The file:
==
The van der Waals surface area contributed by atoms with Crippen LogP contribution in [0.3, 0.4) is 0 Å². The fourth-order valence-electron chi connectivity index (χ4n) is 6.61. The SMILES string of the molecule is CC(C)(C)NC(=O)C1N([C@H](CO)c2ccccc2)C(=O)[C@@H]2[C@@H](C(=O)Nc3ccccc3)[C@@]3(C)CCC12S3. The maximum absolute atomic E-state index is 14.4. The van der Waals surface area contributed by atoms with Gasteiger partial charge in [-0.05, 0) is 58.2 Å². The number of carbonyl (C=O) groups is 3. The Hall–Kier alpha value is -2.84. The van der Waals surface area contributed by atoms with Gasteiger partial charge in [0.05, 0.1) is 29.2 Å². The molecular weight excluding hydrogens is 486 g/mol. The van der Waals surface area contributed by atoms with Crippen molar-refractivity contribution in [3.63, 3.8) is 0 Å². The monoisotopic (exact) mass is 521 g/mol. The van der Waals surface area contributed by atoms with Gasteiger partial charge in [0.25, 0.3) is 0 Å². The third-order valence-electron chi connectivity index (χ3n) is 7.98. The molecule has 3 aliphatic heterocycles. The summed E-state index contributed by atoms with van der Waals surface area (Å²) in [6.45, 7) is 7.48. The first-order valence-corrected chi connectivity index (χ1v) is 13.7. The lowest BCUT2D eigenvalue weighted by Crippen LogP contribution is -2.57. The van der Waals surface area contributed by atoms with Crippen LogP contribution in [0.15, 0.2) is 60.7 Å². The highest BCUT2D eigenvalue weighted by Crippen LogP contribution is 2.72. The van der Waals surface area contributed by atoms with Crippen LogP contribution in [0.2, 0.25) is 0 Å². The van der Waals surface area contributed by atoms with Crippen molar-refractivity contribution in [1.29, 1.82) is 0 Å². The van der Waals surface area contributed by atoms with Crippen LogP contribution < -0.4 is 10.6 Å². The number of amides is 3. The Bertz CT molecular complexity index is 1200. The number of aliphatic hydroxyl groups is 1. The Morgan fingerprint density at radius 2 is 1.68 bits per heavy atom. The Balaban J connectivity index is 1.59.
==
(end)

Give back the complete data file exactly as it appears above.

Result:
The van der Waals surface area contributed by atoms with Crippen LogP contribution in [0.3, 0.4) is 0 Å². The fourth-order valence-electron chi connectivity index (χ4n) is 6.61. The SMILES string of the molecule is CC(C)(C)NC(=O)C1N([C@H](CO)c2ccccc2)C(=O)[C@@H]2[C@@H](C(=O)Nc3ccccc3)[C@@]3(C)CCC12S3. The maximum absolute atomic E-state index is 14.4. The van der Waals surface area contributed by atoms with Gasteiger partial charge in [-0.05, 0) is 58.2 Å². The number of carbonyl (C=O) groups is 3. The Hall–Kier alpha value is -2.84. The van der Waals surface area contributed by atoms with Gasteiger partial charge in [0.05, 0.1) is 29.2 Å². The molecular weight excluding hydrogens is 486 g/mol. The van der Waals surface area contributed by atoms with Crippen molar-refractivity contribution in [3.63, 3.8) is 0 Å². The monoisotopic (exact) mass is 521 g/mol. The van der Waals surface area contributed by atoms with Gasteiger partial charge in [0.25, 0.3) is 0 Å². The third-order valence-electron chi connectivity index (χ3n) is 7.98. The molecule has 3 aliphatic heterocycles. The summed E-state index contributed by atoms with van der Waals surface area (Å²) in [6.45, 7) is 7.48. The first-order valence-corrected chi connectivity index (χ1v) is 13.7. The lowest BCUT2D eigenvalue weighted by Crippen LogP contribution is -2.57. The van der Waals surface area contributed by atoms with Crippen LogP contribution in [0.15, 0.2) is 60.7 Å². The highest BCUT2D eigenvalue weighted by Crippen LogP contribution is 2.72. The van der Waals surface area contributed by atoms with Crippen LogP contribution in [0.2, 0.25) is 0 Å². The van der Waals surface area contributed by atoms with Crippen molar-refractivity contribution in [1.29, 1.82) is 0 Å². The van der Waals surface area contributed by atoms with Crippen LogP contribution < -0.4 is 10.6 Å². The number of amides is 3. The Bertz CT molecular complexity index is 1200. The number of aliphatic hydroxyl groups is 1. The Morgan fingerprint density at radius 2 is 1.68 bits per heavy atom. The Balaban J connectivity index is 1.59.